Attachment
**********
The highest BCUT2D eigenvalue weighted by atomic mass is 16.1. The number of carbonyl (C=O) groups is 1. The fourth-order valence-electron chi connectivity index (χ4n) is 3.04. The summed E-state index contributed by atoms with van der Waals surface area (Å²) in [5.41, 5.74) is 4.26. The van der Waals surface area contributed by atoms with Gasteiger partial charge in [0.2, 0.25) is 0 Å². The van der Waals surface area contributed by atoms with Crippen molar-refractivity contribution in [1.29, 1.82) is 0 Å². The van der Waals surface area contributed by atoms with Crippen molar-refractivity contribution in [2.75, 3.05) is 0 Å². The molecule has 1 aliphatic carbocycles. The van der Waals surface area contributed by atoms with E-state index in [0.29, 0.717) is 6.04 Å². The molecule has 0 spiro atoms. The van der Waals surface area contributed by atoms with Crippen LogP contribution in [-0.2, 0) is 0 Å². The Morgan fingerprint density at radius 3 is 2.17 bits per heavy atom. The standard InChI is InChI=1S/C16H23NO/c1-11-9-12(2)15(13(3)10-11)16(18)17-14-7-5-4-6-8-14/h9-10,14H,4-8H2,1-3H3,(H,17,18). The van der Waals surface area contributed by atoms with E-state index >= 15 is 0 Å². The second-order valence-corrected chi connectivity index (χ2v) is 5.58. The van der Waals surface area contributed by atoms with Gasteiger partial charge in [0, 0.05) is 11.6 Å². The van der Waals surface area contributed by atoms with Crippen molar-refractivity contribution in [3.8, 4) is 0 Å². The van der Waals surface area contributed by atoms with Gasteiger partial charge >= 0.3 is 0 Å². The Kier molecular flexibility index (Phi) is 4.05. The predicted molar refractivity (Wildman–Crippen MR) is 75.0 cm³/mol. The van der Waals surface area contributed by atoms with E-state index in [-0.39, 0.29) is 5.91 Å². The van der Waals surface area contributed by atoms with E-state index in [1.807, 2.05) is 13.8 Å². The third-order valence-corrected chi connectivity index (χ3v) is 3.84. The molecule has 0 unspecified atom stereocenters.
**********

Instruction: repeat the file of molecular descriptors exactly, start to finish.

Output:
The highest BCUT2D eigenvalue weighted by atomic mass is 16.1. The number of carbonyl (C=O) groups is 1. The fourth-order valence-electron chi connectivity index (χ4n) is 3.04. The summed E-state index contributed by atoms with van der Waals surface area (Å²) in [5.41, 5.74) is 4.26. The van der Waals surface area contributed by atoms with Gasteiger partial charge in [0.2, 0.25) is 0 Å². The van der Waals surface area contributed by atoms with Crippen molar-refractivity contribution in [1.29, 1.82) is 0 Å². The van der Waals surface area contributed by atoms with Crippen molar-refractivity contribution in [2.75, 3.05) is 0 Å². The molecule has 1 aliphatic carbocycles. The van der Waals surface area contributed by atoms with E-state index in [0.29, 0.717) is 6.04 Å². The molecule has 0 spiro atoms. The van der Waals surface area contributed by atoms with Crippen LogP contribution in [-0.2, 0) is 0 Å². The Morgan fingerprint density at radius 3 is 2.17 bits per heavy atom. The standard InChI is InChI=1S/C16H23NO/c1-11-9-12(2)15(13(3)10-11)16(18)17-14-7-5-4-6-8-14/h9-10,14H,4-8H2,1-3H3,(H,17,18). The van der Waals surface area contributed by atoms with E-state index >= 15 is 0 Å². The second-order valence-corrected chi connectivity index (χ2v) is 5.58. The van der Waals surface area contributed by atoms with Gasteiger partial charge in [0, 0.05) is 11.6 Å². The van der Waals surface area contributed by atoms with Crippen molar-refractivity contribution in [3.8, 4) is 0 Å². The van der Waals surface area contributed by atoms with Gasteiger partial charge >= 0.3 is 0 Å². The Kier molecular flexibility index (Phi) is 4.05. The predicted molar refractivity (Wildman–Crippen MR) is 75.0 cm³/mol. The van der Waals surface area contributed by atoms with E-state index in [-0.39, 0.29) is 5.91 Å². The van der Waals surface area contributed by atoms with E-state index in [1.807, 2.05) is 13.8 Å². The third-order valence-corrected chi connectivity index (χ3v) is 3.84. The molecule has 0 unspecified atom stereocenters.